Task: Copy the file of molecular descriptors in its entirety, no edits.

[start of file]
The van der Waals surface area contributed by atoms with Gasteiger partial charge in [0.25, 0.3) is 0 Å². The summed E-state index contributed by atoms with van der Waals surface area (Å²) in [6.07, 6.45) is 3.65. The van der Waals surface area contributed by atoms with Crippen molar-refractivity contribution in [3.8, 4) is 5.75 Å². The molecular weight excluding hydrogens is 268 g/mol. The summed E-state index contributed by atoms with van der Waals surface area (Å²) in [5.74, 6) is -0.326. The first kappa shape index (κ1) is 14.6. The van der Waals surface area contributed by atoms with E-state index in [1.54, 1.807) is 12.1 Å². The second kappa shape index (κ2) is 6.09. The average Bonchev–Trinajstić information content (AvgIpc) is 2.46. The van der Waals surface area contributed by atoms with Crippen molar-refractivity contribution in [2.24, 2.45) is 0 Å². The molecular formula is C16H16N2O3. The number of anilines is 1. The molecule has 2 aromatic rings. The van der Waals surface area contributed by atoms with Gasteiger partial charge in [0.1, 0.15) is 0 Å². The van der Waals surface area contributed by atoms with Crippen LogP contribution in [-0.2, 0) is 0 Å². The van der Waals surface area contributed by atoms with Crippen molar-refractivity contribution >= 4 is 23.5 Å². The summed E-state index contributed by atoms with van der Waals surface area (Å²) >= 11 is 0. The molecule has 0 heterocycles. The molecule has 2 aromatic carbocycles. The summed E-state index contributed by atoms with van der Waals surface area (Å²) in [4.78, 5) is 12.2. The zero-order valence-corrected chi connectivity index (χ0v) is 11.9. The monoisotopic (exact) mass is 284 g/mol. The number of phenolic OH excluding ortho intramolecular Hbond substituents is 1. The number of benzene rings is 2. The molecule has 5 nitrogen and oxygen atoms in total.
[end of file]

The van der Waals surface area contributed by atoms with Gasteiger partial charge in [0.25, 0.3) is 0 Å². The summed E-state index contributed by atoms with van der Waals surface area (Å²) in [6.07, 6.45) is 3.65. The van der Waals surface area contributed by atoms with Crippen molar-refractivity contribution in [3.8, 4) is 5.75 Å². The molecular weight excluding hydrogens is 268 g/mol. The summed E-state index contributed by atoms with van der Waals surface area (Å²) in [5.74, 6) is -0.326. The first kappa shape index (κ1) is 14.6. The van der Waals surface area contributed by atoms with E-state index in [1.54, 1.807) is 12.1 Å². The second kappa shape index (κ2) is 6.09. The average Bonchev–Trinajstić information content (AvgIpc) is 2.46. The van der Waals surface area contributed by atoms with Crippen molar-refractivity contribution in [2.24, 2.45) is 0 Å². The molecular formula is C16H16N2O3. The number of anilines is 1. The molecule has 2 aromatic rings. The van der Waals surface area contributed by atoms with Gasteiger partial charge in [0.1, 0.15) is 0 Å². The van der Waals surface area contributed by atoms with Crippen LogP contribution in [-0.2, 0) is 0 Å². The van der Waals surface area contributed by atoms with Crippen molar-refractivity contribution >= 4 is 23.5 Å². The summed E-state index contributed by atoms with van der Waals surface area (Å²) >= 11 is 0. The molecule has 0 heterocycles. The molecule has 2 aromatic carbocycles. The summed E-state index contributed by atoms with van der Waals surface area (Å²) in [4.78, 5) is 12.2. The zero-order valence-corrected chi connectivity index (χ0v) is 11.9. The monoisotopic (exact) mass is 284 g/mol. The number of phenolic OH excluding ortho intramolecular Hbond substituents is 1. The number of benzene rings is 2. The molecule has 5 nitrogen and oxygen atoms in total.